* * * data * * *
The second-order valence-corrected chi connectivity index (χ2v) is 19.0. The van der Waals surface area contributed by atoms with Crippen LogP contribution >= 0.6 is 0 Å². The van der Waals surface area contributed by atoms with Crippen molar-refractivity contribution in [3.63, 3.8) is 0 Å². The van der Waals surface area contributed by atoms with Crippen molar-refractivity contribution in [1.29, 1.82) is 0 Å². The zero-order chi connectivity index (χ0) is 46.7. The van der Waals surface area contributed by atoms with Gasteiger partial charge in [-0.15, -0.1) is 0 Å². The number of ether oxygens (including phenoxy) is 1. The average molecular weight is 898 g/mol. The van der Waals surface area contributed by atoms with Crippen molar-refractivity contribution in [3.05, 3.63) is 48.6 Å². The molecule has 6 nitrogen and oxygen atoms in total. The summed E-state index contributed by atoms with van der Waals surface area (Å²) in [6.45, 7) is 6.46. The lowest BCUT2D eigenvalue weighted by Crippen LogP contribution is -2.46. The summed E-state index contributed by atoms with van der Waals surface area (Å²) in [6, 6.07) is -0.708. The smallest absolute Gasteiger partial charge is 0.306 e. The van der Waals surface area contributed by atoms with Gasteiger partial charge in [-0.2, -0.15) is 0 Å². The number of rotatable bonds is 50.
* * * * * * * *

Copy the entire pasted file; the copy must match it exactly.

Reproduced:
The second-order valence-corrected chi connectivity index (χ2v) is 19.0. The van der Waals surface area contributed by atoms with Crippen LogP contribution >= 0.6 is 0 Å². The van der Waals surface area contributed by atoms with Crippen molar-refractivity contribution in [3.63, 3.8) is 0 Å². The van der Waals surface area contributed by atoms with Crippen molar-refractivity contribution in [1.29, 1.82) is 0 Å². The zero-order chi connectivity index (χ0) is 46.7. The van der Waals surface area contributed by atoms with Gasteiger partial charge in [-0.15, -0.1) is 0 Å². The number of ether oxygens (including phenoxy) is 1. The average molecular weight is 898 g/mol. The van der Waals surface area contributed by atoms with Crippen molar-refractivity contribution in [3.05, 3.63) is 48.6 Å². The molecule has 6 nitrogen and oxygen atoms in total. The summed E-state index contributed by atoms with van der Waals surface area (Å²) in [6.45, 7) is 6.46. The lowest BCUT2D eigenvalue weighted by Crippen LogP contribution is -2.46. The summed E-state index contributed by atoms with van der Waals surface area (Å²) in [6, 6.07) is -0.708. The smallest absolute Gasteiger partial charge is 0.306 e. The van der Waals surface area contributed by atoms with Gasteiger partial charge in [-0.2, -0.15) is 0 Å². The number of rotatable bonds is 50.